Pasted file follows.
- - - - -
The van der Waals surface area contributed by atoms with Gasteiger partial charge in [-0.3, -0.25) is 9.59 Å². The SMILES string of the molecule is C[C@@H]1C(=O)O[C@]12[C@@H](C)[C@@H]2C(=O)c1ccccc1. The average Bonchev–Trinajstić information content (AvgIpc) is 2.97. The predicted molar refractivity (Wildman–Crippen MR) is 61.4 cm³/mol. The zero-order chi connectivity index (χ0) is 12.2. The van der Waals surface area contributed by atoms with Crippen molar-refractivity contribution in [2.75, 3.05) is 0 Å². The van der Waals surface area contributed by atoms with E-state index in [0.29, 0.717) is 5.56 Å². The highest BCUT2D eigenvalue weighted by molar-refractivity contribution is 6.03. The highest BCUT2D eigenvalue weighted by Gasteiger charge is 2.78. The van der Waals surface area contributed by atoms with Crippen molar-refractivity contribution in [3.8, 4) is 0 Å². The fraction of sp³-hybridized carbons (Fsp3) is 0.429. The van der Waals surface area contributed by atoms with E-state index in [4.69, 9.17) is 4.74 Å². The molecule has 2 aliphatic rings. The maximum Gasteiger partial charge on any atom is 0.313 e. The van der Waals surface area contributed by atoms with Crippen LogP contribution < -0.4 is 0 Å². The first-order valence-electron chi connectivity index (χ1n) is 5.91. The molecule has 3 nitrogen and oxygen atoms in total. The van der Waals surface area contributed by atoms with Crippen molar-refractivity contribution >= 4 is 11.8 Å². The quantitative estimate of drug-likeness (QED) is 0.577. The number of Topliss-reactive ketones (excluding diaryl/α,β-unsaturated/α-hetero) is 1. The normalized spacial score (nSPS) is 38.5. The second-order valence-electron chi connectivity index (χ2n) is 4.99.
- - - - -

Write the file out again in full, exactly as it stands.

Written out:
The van der Waals surface area contributed by atoms with Gasteiger partial charge in [-0.3, -0.25) is 9.59 Å². The SMILES string of the molecule is C[C@@H]1C(=O)O[C@]12[C@@H](C)[C@@H]2C(=O)c1ccccc1. The average Bonchev–Trinajstić information content (AvgIpc) is 2.97. The predicted molar refractivity (Wildman–Crippen MR) is 61.4 cm³/mol. The zero-order chi connectivity index (χ0) is 12.2. The van der Waals surface area contributed by atoms with Crippen molar-refractivity contribution in [2.75, 3.05) is 0 Å². The van der Waals surface area contributed by atoms with E-state index in [0.29, 0.717) is 5.56 Å². The highest BCUT2D eigenvalue weighted by molar-refractivity contribution is 6.03. The highest BCUT2D eigenvalue weighted by Gasteiger charge is 2.78. The van der Waals surface area contributed by atoms with Crippen molar-refractivity contribution in [3.8, 4) is 0 Å². The fraction of sp³-hybridized carbons (Fsp3) is 0.429. The van der Waals surface area contributed by atoms with E-state index in [4.69, 9.17) is 4.74 Å². The molecule has 2 aliphatic rings. The maximum Gasteiger partial charge on any atom is 0.313 e. The van der Waals surface area contributed by atoms with Crippen LogP contribution < -0.4 is 0 Å². The first-order valence-electron chi connectivity index (χ1n) is 5.91. The molecule has 3 nitrogen and oxygen atoms in total. The van der Waals surface area contributed by atoms with Crippen molar-refractivity contribution >= 4 is 11.8 Å². The quantitative estimate of drug-likeness (QED) is 0.577. The number of Topliss-reactive ketones (excluding diaryl/α,β-unsaturated/α-hetero) is 1. The normalized spacial score (nSPS) is 38.5. The second-order valence-electron chi connectivity index (χ2n) is 4.99.